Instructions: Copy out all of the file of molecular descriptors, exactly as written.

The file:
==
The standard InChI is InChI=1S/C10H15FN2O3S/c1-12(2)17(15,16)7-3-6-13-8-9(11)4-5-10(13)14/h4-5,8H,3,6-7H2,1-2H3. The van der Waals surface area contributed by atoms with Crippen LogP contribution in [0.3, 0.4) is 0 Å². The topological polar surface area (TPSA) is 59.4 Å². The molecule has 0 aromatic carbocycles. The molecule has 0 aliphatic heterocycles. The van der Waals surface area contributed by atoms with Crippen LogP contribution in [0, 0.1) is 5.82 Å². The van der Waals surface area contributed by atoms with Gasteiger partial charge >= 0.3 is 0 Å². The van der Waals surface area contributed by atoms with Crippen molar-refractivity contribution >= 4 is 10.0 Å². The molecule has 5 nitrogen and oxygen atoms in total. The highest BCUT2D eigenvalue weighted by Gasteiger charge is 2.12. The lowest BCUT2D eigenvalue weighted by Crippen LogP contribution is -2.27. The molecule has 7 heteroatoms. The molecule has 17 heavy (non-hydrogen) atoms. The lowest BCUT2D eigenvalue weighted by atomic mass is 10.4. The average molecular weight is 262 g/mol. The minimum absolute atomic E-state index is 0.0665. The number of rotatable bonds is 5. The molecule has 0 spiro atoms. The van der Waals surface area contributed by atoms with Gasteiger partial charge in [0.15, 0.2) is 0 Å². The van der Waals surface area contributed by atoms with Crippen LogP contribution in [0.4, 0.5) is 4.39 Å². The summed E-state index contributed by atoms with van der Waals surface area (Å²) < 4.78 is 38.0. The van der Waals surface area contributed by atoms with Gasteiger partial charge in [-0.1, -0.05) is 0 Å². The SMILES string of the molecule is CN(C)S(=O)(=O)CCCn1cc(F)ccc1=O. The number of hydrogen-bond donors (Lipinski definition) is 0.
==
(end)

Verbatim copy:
The standard InChI is InChI=1S/C10H15FN2O3S/c1-12(2)17(15,16)7-3-6-13-8-9(11)4-5-10(13)14/h4-5,8H,3,6-7H2,1-2H3. The van der Waals surface area contributed by atoms with Crippen LogP contribution in [0.3, 0.4) is 0 Å². The topological polar surface area (TPSA) is 59.4 Å². The molecule has 0 aromatic carbocycles. The molecule has 0 aliphatic heterocycles. The van der Waals surface area contributed by atoms with Crippen LogP contribution in [0, 0.1) is 5.82 Å². The van der Waals surface area contributed by atoms with Gasteiger partial charge >= 0.3 is 0 Å². The van der Waals surface area contributed by atoms with Crippen molar-refractivity contribution >= 4 is 10.0 Å². The molecule has 5 nitrogen and oxygen atoms in total. The highest BCUT2D eigenvalue weighted by Gasteiger charge is 2.12. The lowest BCUT2D eigenvalue weighted by Crippen LogP contribution is -2.27. The molecule has 7 heteroatoms. The molecule has 17 heavy (non-hydrogen) atoms. The lowest BCUT2D eigenvalue weighted by atomic mass is 10.4. The average molecular weight is 262 g/mol. The minimum absolute atomic E-state index is 0.0665. The number of rotatable bonds is 5. The molecule has 0 spiro atoms. The van der Waals surface area contributed by atoms with Gasteiger partial charge in [0.15, 0.2) is 0 Å². The van der Waals surface area contributed by atoms with Crippen LogP contribution in [0.4, 0.5) is 4.39 Å². The summed E-state index contributed by atoms with van der Waals surface area (Å²) < 4.78 is 38.0. The van der Waals surface area contributed by atoms with Gasteiger partial charge in [-0.1, -0.05) is 0 Å². The SMILES string of the molecule is CN(C)S(=O)(=O)CCCn1cc(F)ccc1=O. The number of hydrogen-bond donors (Lipinski definition) is 0.